Browsing by Subject "CFD SIMULATION"

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  • Karttunen, Sasu; Kurppa, Mona; Auvinen, Mikko; Hellsten, Antti; Järvi, Leena (2020)
    Street vegetation has been found to have both positive and negative impacts on pedestrian-level air quality, but the net effect has remained unclear. In this study, the effect of street trees on aerosol mass (PM10 and PM2.5) and number in a boulevard-type street canyon with high traffic volumes in Helsinki is examined using the large-eddy simulation model PALM. Including a detailed aerosol module and a canopy module to comprise permeable trees, PALM allows to examine the effect of street trees in depth. The main aim is to understand the relative importance of dry deposition and the aerodynamic impact of street trees on the different aerosol measures at pedestrian-level and to find a suitable street-tree layout that would minimise the pedestrian-level aerosol particle concentrations over the boulevard pavements. The layout scenarios were decided together with urban planners who needed science-based knowledge to support the building of new neighbourhoods with boulevard-type streets in Helsinki. Two wind conditions with wind being parallel and perpendicular to the boulevard under neutral atmospheric stratification are examined. Adding street trees to the boulevard increases aerosol particle concentrations on the pavements up to 123%, 72% and 53% for PM10, PM2.5 and total number, respectively. This shows decreased ventilation to be more important for local aerosol particle concentrations than dry deposition on vegetation. This particularly for PM10 and PM2.5 whereas for aerosol number, dominated by small particles, the importance of dry deposition increases. Therefore the studied aerosol measure is important when the effect of vegetation on pedestrian-level air quality is quantified. Crown volume fraction in the street space is one of the main determining factors for elevated mass concentrations on the pavements. The lowest pedestrian-level mass concentrations are seen with three rows of trees of variable height, whereas the lowest number concentrations with four rows of uniform trees. The tree-height variation allows stronger vertical turbulent transport with parallel wind and largest volumetric flow rates with perpendicular wind. Introducing low (height <1 m) hedges under trees between the traffic lanes and pavements is found to be a less effective mitigation method for particle mass than introducing tree-height variability, and for particle number less effective than maximising the tree volume in the street canyon. The results show how street trees in a boulevard-type street canyon lead to decreased pedestrian-level air quality with the effect being particularly strong for larger aerosol particles. However, with careful planning of the street vegetation, significant reductions in pedestrian-level aerosol particle concentrations can be obtained.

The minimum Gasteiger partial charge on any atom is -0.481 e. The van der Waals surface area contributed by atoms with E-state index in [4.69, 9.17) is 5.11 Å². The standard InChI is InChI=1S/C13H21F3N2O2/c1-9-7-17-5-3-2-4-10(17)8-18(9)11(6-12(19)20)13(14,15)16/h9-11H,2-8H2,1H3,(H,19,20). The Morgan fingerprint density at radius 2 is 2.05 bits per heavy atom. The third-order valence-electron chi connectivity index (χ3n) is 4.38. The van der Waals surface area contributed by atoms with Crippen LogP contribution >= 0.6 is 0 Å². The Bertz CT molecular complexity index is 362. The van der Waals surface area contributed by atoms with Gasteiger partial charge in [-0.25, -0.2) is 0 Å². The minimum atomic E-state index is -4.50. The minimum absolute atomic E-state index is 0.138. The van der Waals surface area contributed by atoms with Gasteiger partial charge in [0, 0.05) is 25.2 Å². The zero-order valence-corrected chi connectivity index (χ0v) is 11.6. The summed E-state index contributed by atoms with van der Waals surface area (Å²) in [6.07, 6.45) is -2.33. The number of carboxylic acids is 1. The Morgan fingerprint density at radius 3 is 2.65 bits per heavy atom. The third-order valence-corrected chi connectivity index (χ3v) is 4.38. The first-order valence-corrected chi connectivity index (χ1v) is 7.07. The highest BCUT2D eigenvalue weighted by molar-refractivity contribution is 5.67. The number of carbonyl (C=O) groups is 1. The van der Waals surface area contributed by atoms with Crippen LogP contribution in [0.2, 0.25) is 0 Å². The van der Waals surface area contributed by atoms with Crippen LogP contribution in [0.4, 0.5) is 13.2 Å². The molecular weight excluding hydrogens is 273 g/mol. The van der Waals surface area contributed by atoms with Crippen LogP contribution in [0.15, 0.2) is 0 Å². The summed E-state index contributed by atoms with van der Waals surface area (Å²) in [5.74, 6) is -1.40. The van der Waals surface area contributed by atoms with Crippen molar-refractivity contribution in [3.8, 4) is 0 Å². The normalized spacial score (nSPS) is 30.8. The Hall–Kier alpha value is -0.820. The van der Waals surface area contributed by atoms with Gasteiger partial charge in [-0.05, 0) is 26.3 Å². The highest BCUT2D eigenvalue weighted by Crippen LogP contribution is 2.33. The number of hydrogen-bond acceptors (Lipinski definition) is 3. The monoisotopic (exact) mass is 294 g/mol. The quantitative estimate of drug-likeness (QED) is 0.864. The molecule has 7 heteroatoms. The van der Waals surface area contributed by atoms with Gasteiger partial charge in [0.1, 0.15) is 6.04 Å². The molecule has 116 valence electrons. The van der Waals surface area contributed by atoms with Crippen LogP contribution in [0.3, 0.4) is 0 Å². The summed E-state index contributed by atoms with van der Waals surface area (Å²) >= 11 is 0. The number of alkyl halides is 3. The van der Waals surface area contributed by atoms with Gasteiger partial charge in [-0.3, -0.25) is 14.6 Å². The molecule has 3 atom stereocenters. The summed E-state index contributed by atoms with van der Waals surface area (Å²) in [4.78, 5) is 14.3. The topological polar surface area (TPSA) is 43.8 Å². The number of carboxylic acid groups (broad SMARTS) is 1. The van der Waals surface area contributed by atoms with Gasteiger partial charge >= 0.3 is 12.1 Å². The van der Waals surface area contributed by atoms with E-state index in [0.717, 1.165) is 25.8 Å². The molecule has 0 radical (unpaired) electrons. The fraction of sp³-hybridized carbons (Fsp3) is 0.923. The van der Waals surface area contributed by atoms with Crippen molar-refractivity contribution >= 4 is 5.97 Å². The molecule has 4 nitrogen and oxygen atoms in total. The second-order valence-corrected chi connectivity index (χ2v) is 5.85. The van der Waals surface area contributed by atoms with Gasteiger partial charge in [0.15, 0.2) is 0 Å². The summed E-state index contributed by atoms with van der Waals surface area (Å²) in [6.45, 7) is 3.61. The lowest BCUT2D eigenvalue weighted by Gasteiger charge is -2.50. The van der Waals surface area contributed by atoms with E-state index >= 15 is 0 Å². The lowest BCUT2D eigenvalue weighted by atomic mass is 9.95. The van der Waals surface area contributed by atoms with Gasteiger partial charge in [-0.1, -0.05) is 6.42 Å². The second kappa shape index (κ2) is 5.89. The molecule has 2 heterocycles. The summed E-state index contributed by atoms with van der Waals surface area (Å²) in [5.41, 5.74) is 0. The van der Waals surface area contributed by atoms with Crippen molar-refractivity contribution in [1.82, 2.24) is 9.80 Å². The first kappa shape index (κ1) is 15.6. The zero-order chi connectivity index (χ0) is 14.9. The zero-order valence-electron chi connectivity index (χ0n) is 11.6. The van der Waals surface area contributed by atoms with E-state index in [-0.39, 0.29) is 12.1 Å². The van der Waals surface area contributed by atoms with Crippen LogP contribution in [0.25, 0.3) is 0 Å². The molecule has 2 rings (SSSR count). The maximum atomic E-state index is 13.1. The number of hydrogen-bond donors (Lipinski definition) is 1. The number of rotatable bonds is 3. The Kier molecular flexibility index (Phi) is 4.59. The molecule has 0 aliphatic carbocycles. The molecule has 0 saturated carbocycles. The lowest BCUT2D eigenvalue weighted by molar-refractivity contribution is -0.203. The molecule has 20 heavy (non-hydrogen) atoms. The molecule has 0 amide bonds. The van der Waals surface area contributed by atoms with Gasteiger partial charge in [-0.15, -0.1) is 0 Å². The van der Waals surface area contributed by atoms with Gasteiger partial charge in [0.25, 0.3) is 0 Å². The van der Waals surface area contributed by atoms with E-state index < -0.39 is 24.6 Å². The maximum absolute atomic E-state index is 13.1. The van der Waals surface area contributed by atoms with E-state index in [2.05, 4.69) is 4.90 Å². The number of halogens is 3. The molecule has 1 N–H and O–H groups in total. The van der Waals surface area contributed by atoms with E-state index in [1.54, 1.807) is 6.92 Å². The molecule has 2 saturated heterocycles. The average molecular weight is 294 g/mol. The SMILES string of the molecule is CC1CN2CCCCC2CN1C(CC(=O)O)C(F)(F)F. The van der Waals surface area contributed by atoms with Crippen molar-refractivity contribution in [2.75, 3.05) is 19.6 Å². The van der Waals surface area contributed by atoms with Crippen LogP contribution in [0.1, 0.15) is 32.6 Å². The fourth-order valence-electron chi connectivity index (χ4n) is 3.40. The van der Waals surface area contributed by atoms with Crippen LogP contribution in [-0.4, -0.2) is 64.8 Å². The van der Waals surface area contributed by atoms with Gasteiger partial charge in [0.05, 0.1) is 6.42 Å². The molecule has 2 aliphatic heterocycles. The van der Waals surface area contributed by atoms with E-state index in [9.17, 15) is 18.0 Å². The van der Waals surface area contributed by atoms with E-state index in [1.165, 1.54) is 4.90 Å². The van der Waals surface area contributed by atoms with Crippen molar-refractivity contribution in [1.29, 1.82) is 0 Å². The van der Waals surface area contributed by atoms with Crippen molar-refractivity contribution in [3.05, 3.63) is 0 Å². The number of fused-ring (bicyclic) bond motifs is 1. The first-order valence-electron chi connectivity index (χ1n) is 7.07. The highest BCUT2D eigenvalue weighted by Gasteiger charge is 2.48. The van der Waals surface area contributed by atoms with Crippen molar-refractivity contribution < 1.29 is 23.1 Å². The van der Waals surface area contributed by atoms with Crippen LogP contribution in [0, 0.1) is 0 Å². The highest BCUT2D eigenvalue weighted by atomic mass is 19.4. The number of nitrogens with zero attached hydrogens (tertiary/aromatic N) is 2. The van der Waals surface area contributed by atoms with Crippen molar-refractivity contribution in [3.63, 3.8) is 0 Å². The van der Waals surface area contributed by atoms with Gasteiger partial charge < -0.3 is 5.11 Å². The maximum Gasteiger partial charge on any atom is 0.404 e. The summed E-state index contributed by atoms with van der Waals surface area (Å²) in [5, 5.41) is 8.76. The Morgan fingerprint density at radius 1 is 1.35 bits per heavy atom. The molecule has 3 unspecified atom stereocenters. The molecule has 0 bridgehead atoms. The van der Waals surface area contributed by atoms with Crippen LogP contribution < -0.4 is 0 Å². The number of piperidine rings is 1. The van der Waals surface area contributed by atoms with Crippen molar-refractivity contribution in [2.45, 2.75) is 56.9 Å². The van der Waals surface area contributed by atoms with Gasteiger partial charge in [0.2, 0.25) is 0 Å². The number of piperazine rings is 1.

• Kurppa, Mona; Roldin, Pontus; Strömberg, Jani Juhani; Balling, Anna; Karttunen, Sasu; Kuuluvainen, Heino; Niemi, Jarkko V.; Pirjola, Liisa; Rönkkö, Topi; Timonen, Hilkka; Hellsten, Antti; Järvi, Leena (2020)
    High-resolution modelling is needed to understand urban air quality and pollutant dispersion in detail. Recently, the PALM model system 6.0, which is based on large-eddy simulation (LES), was extended with the detailed Sectional Aerosol module for Large Scale Applications (SALSA) v2.0 to enable studying the complex interactions between the turbulent flow field and aerosol dynamic processes. This study represents an extensive evaluation of the modelling system against the horizontal and vertical distributions of aerosol particles measured using a mobile laboratory and a drone in an urban neighbourhood in Helsinki, Finland. Specific emphasis is on the model sensitivity of aerosol particle concentrations, size distributions and chemical compositions to boundary conditions of meteorological variables and aerosol background concentrations. The meteorological boundary conditions are taken from both a numerical weather prediction model and observations, which occasionally differ strongly. Yet, the model shows good agreement with measurements (fractional bias <0.67, normalised mean squared error <6, fraction of the data within a factor of 2 > 0.3, normalised mean bias factor <0.25 and normalised mean absolute error factor <0.35) with respect to both horizontal and vertical distribution of aerosol particles, their size distribution and chemical composition. The horizontal distribution is most sensitive to the wind speed and atmospheric stratification, and vertical distribution to the wind direction. The aerosol number size distribution is mainly governed by the flow field along the main street with high traffic rates and in its surroundings by the background concentrations. The results emphasise the importance of correct meteorological and aerosol background boundary conditions, in addition to accurate emission estimates and detailed model physics, in quantitative high-resolution air pollution modelling and future urban LES studies.